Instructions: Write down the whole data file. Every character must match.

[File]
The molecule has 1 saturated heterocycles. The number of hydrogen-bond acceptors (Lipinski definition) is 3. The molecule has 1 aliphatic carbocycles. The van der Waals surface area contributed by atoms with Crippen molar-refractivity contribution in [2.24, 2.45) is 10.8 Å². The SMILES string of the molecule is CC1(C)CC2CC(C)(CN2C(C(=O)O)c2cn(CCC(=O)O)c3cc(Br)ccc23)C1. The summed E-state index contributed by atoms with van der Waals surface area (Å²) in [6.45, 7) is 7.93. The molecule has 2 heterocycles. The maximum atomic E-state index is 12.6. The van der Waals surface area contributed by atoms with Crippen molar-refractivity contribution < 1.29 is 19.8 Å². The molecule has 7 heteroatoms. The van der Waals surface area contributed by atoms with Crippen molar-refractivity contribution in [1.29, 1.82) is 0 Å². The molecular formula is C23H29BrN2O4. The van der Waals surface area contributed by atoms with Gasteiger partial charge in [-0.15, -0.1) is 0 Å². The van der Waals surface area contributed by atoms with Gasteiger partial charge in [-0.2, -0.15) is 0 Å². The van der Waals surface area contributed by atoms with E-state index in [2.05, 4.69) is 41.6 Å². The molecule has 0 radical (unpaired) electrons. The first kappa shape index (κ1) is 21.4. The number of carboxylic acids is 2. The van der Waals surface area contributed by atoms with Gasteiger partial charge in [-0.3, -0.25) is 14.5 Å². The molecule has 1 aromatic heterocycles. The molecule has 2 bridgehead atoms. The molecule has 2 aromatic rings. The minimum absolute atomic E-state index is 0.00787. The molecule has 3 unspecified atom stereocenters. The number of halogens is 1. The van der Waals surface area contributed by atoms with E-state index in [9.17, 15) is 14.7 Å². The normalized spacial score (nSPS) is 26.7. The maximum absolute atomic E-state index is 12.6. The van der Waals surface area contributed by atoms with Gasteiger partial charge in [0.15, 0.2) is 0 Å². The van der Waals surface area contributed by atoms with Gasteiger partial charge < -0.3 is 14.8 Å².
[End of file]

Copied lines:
The molecule has 1 saturated heterocycles. The number of hydrogen-bond acceptors (Lipinski definition) is 3. The molecule has 1 aliphatic carbocycles. The van der Waals surface area contributed by atoms with Crippen molar-refractivity contribution in [2.24, 2.45) is 10.8 Å². The SMILES string of the molecule is CC1(C)CC2CC(C)(CN2C(C(=O)O)c2cn(CCC(=O)O)c3cc(Br)ccc23)C1. The summed E-state index contributed by atoms with van der Waals surface area (Å²) in [6.45, 7) is 7.93. The molecule has 2 heterocycles. The maximum atomic E-state index is 12.6. The van der Waals surface area contributed by atoms with Crippen molar-refractivity contribution < 1.29 is 19.8 Å². The molecule has 7 heteroatoms. The van der Waals surface area contributed by atoms with Crippen molar-refractivity contribution in [1.29, 1.82) is 0 Å². The molecular formula is C23H29BrN2O4. The van der Waals surface area contributed by atoms with Gasteiger partial charge in [-0.15, -0.1) is 0 Å². The van der Waals surface area contributed by atoms with Gasteiger partial charge in [-0.2, -0.15) is 0 Å². The van der Waals surface area contributed by atoms with E-state index in [2.05, 4.69) is 41.6 Å². The molecule has 0 radical (unpaired) electrons. The first kappa shape index (κ1) is 21.4. The number of carboxylic acids is 2. The van der Waals surface area contributed by atoms with Gasteiger partial charge in [-0.3, -0.25) is 14.5 Å². The molecule has 1 aromatic heterocycles. The molecule has 2 bridgehead atoms. The molecule has 2 aromatic rings. The minimum absolute atomic E-state index is 0.00787. The molecule has 3 unspecified atom stereocenters. The number of halogens is 1. The van der Waals surface area contributed by atoms with E-state index in [9.17, 15) is 14.7 Å². The normalized spacial score (nSPS) is 26.7. The maximum absolute atomic E-state index is 12.6. The van der Waals surface area contributed by atoms with Gasteiger partial charge in [0.15, 0.2) is 0 Å². The van der Waals surface area contributed by atoms with Gasteiger partial charge < -0.3 is 14.8 Å².